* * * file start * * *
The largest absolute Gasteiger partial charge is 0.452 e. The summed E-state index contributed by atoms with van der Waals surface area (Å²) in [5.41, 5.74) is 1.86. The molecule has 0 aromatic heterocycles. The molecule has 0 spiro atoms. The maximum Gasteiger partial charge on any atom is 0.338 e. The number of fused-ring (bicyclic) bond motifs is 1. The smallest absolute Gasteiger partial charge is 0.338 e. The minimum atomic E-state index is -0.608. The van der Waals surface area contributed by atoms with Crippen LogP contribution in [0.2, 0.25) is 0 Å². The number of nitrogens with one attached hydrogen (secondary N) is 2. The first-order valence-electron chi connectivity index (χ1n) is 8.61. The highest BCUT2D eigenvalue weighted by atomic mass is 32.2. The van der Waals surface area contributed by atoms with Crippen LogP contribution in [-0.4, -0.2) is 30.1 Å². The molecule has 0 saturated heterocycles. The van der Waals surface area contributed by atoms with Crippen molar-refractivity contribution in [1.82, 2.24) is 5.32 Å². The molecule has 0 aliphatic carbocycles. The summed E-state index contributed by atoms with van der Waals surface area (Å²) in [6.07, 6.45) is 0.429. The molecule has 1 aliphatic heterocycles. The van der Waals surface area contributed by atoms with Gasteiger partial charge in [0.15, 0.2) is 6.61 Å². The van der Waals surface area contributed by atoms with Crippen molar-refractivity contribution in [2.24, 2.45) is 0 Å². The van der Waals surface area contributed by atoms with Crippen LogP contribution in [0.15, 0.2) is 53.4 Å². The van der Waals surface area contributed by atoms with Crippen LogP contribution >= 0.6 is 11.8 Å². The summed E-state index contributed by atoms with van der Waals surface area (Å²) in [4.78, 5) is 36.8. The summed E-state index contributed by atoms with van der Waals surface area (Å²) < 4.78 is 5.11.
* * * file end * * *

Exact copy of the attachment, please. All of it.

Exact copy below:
The largest absolute Gasteiger partial charge is 0.452 e. The summed E-state index contributed by atoms with van der Waals surface area (Å²) in [5.41, 5.74) is 1.86. The molecule has 0 aromatic heterocycles. The molecule has 0 spiro atoms. The maximum Gasteiger partial charge on any atom is 0.338 e. The number of fused-ring (bicyclic) bond motifs is 1. The smallest absolute Gasteiger partial charge is 0.338 e. The minimum atomic E-state index is -0.608. The van der Waals surface area contributed by atoms with Crippen LogP contribution in [0.2, 0.25) is 0 Å². The number of nitrogens with one attached hydrogen (secondary N) is 2. The first-order valence-electron chi connectivity index (χ1n) is 8.61. The highest BCUT2D eigenvalue weighted by atomic mass is 32.2. The van der Waals surface area contributed by atoms with Crippen LogP contribution in [-0.4, -0.2) is 30.1 Å². The molecule has 0 saturated heterocycles. The van der Waals surface area contributed by atoms with Crippen molar-refractivity contribution in [1.82, 2.24) is 5.32 Å². The molecule has 0 aliphatic carbocycles. The summed E-state index contributed by atoms with van der Waals surface area (Å²) in [6.07, 6.45) is 0.429. The molecule has 1 aliphatic heterocycles. The van der Waals surface area contributed by atoms with Gasteiger partial charge in [0.15, 0.2) is 6.61 Å². The van der Waals surface area contributed by atoms with Crippen molar-refractivity contribution in [2.24, 2.45) is 0 Å². The van der Waals surface area contributed by atoms with Crippen LogP contribution in [0.15, 0.2) is 53.4 Å². The van der Waals surface area contributed by atoms with Crippen LogP contribution >= 0.6 is 11.8 Å². The summed E-state index contributed by atoms with van der Waals surface area (Å²) in [4.78, 5) is 36.8. The summed E-state index contributed by atoms with van der Waals surface area (Å²) < 4.78 is 5.11.